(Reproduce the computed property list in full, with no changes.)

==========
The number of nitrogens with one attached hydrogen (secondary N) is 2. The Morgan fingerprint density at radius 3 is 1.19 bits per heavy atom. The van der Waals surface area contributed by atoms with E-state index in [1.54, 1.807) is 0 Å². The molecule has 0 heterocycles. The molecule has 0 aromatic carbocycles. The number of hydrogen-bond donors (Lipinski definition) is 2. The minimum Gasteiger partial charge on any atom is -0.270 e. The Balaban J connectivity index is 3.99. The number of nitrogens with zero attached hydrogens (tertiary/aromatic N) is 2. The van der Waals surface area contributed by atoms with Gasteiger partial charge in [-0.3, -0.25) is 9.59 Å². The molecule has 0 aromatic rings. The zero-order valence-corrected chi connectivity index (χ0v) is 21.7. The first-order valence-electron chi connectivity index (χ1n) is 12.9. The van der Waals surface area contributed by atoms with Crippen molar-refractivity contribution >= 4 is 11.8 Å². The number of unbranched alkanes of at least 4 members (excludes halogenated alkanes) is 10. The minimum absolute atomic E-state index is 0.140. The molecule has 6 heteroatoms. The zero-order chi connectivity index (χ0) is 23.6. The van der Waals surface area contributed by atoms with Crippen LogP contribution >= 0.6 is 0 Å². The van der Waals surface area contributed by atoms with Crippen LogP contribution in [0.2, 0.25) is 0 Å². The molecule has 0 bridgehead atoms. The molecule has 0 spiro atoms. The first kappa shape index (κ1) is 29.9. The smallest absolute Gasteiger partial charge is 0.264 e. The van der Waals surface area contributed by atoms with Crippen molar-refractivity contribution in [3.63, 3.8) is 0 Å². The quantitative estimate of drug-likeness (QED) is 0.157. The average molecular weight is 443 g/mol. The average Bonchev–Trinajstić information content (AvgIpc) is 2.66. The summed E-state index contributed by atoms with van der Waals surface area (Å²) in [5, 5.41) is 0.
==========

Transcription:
The number of nitrogens with one attached hydrogen (secondary N) is 2. The Morgan fingerprint density at radius 3 is 1.19 bits per heavy atom. The van der Waals surface area contributed by atoms with E-state index in [1.54, 1.807) is 0 Å². The molecule has 0 heterocycles. The molecule has 0 aromatic carbocycles. The number of hydrogen-bond donors (Lipinski definition) is 2. The minimum Gasteiger partial charge on any atom is -0.270 e. The Balaban J connectivity index is 3.99. The number of nitrogens with zero attached hydrogens (tertiary/aromatic N) is 2. The van der Waals surface area contributed by atoms with Gasteiger partial charge in [-0.3, -0.25) is 9.59 Å². The molecule has 0 aromatic rings. The zero-order valence-corrected chi connectivity index (χ0v) is 21.7. The first-order valence-electron chi connectivity index (χ1n) is 12.9. The van der Waals surface area contributed by atoms with Crippen molar-refractivity contribution >= 4 is 11.8 Å². The number of unbranched alkanes of at least 4 members (excludes halogenated alkanes) is 10. The minimum absolute atomic E-state index is 0.140. The molecule has 6 heteroatoms. The zero-order chi connectivity index (χ0) is 23.6. The van der Waals surface area contributed by atoms with Crippen LogP contribution >= 0.6 is 0 Å². The van der Waals surface area contributed by atoms with Crippen LogP contribution in [0.2, 0.25) is 0 Å². The molecule has 0 bridgehead atoms. The molecule has 0 spiro atoms. The first kappa shape index (κ1) is 29.9. The smallest absolute Gasteiger partial charge is 0.264 e. The van der Waals surface area contributed by atoms with Crippen molar-refractivity contribution in [3.63, 3.8) is 0 Å². The quantitative estimate of drug-likeness (QED) is 0.157. The average molecular weight is 443 g/mol. The average Bonchev–Trinajstić information content (AvgIpc) is 2.66. The summed E-state index contributed by atoms with van der Waals surface area (Å²) in [5, 5.41) is 0.